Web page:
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Untapped PNT Data From Ground Receivers Could Help More Quickly Detect Jamming, Spoofing

By | June 20, 2019
An Airman with the 374th Security Forces Squadron uses a Defense Advanced GPS Receiver (DAGR) to track the team’s current location in correlation with the coordinates of the mission objective during a field training exercise at Camp Fuji, Japan, Nov. 8, 2018. Photo: U.S. Air Force, Matthew Gilmore

An Airman with the 374th Security Forces Squadron uses a Defense Advanced GPS Receiver (DAGR) to track the team’s current location in correlation with the coordinates of the mission objective during a field training exercise at Camp Fuji, Japan, Nov. 8, 2018. Photo: U.S. Air Force, Matthew Gilmore

Machine Learning (ML) could help the U.S. military harness Precision, Navigation, and Timing (PNT) data it can already access to detect spoofing or jamming efforts more quickly, a Marine Corps engineer said June 12.

In focusing particularly on GPS technologies, industry and warfighters alike are not taking enough advantage of PNTdata that can be extracted from equipment such as the AN/PSN-13 Defense Advanced GPS Receiver (DAGR), said Jim Baker, senior principal engineer for the Marine Corps Tactical Systems Support Activity (MCTSSA), a subordinate command of Marine Corps Systems Command located at Camp Pendleton, California.

An Airman with the 374th Security Forces Squadron uses a Defense Advanced GPS Receiver (DAGR) to track the team’s current location in correlation with the coordinates of the mission objective during a field training exercise at Camp Fuji, Japan, Nov. 8, 2018. The DAGR integrates map graphics with two signals of GPS code to help units in the field stay on course. (U.S. Air Force photo by Senior Airman Matthew Gilmore)

“There is so much more information available from a DAGR today that nobody is looking at, nobody is using, and it’s being … updated every single second,” he said Wednesday during a presentation at the SMI Group’s Military Space USA conference here. He urged program managers to consider utilizing that data more productively, rather than focusing solely on GPS technology.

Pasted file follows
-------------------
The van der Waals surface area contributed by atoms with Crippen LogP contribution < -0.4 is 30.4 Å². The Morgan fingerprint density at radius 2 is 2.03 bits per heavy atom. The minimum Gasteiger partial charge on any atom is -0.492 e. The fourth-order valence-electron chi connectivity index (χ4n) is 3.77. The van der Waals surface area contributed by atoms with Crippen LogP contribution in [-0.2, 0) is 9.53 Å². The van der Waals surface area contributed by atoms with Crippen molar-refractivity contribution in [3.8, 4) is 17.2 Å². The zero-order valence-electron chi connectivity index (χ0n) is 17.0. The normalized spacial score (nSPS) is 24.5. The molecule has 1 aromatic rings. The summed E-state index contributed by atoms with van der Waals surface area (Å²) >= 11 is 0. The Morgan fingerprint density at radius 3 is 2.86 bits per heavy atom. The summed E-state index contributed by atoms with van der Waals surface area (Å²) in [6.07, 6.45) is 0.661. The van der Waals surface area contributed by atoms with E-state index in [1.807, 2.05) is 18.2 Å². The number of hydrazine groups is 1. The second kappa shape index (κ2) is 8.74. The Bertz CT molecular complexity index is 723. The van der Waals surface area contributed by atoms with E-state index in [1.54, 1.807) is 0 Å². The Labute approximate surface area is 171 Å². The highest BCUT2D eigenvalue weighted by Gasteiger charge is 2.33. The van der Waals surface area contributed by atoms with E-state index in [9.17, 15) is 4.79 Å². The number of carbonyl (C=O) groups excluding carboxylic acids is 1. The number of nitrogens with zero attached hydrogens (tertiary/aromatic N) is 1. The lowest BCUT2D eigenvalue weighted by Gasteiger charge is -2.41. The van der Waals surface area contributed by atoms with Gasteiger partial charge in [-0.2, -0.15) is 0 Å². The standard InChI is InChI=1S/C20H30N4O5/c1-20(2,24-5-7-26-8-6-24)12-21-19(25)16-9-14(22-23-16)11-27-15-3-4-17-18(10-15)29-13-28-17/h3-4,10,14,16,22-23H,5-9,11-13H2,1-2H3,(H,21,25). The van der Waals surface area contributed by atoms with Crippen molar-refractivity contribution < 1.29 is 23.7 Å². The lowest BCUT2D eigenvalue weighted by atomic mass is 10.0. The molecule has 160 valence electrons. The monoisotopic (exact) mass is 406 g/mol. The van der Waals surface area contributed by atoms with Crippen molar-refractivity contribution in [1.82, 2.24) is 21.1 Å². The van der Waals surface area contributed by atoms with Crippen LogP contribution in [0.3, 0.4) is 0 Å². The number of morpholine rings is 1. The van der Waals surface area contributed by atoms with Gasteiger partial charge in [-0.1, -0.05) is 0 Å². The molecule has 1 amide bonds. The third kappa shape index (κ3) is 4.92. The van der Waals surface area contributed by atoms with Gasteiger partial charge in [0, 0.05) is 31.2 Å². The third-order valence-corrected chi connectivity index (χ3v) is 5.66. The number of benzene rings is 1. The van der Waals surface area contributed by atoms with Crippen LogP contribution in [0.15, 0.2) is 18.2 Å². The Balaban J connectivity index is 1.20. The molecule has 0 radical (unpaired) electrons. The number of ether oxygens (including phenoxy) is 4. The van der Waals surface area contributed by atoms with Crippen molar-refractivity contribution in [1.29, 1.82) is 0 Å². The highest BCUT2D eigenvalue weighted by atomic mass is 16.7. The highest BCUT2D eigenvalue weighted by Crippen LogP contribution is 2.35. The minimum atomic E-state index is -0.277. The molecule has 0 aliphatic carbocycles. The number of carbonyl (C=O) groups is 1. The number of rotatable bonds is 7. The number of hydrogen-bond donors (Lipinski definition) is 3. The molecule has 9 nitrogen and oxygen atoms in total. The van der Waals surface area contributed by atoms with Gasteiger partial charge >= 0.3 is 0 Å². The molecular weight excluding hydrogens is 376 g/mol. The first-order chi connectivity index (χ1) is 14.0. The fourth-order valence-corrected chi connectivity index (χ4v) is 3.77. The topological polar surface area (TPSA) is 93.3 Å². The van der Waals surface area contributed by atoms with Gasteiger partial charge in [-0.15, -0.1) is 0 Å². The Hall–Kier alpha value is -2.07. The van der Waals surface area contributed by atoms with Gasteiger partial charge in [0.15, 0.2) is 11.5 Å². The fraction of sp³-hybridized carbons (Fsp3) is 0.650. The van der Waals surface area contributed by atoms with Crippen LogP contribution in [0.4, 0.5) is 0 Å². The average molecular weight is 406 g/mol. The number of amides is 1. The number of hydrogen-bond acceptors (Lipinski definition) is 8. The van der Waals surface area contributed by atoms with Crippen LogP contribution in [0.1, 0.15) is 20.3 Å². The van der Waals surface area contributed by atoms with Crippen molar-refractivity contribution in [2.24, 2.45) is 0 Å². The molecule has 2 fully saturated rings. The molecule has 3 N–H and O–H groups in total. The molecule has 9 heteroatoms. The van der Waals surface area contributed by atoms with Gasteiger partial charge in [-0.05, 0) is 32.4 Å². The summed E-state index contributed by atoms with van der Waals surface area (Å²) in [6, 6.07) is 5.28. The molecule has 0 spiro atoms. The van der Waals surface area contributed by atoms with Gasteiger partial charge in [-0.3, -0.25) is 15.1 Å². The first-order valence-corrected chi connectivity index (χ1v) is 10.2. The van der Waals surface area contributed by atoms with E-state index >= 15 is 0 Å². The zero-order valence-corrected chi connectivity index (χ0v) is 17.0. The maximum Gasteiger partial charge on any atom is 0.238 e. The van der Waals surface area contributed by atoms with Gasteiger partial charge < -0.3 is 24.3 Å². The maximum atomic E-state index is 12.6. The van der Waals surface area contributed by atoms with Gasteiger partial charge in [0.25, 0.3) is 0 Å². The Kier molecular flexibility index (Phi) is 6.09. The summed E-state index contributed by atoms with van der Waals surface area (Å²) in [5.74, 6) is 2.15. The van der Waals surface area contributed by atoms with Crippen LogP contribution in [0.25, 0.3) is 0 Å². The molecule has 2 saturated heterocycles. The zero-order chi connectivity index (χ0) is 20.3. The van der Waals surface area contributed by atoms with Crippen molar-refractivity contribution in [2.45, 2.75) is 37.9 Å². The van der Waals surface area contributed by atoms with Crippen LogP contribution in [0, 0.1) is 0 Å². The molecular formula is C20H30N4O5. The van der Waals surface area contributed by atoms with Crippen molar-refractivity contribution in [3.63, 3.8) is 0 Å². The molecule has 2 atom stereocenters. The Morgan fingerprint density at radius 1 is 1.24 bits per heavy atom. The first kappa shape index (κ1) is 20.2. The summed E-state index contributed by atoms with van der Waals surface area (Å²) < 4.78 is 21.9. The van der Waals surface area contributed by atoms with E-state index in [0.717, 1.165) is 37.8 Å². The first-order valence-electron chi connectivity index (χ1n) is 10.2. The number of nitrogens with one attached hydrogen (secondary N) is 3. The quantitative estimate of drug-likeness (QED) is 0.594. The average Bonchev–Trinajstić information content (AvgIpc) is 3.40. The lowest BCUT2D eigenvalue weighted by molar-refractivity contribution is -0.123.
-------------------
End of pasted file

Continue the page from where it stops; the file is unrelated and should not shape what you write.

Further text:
The U.S. military can draw PNT data from a variety of sources to provide assured command and control, to include human operators, platform instruments and both GPS-enabled and non-GPS-enabled systems, he said.

In the MCTSSA laboratory, Baker can create training data for machine learning applications to help differentiate between instances of spoofing and jamming equipment, as well as “normal” situations, he said.

“I can record data … with well over 2,000 bits of information every second” that can help train a machine to detect when jamming or spoofing begins, and “differentiate that from just incidental or normal [electromagnetic interference] from local transmitters that might be getting in the system,” he said.

The goal would be to generate automatic reports with all the spectral information that is available from PNT receivers into a technical report that can be used by command posts, ground operators and the intelligence community. In an era of renewed great power competition in space where alternate PNT data could be crucial, this report would be “just another source” of information, he noted.

The commando on the ground may not be aware that their device is being jammed until hours after the incident, Baker said. “Maybe Intel has got access to all these sensors,” he adds. But if a Marine only finds out five hours later, “that’s probably too late.”

“If I can find out and detect the jamming … from when it’s first detected by my receiver and starts collecting data or analyzing that, or at least recognize that there’s jamming going on – even before it actually affects my PNT solution – then I can do something about it,” Baker continued.


To read more of Vivienne Machi’s coverage of MilSpace, visit Defense Daily.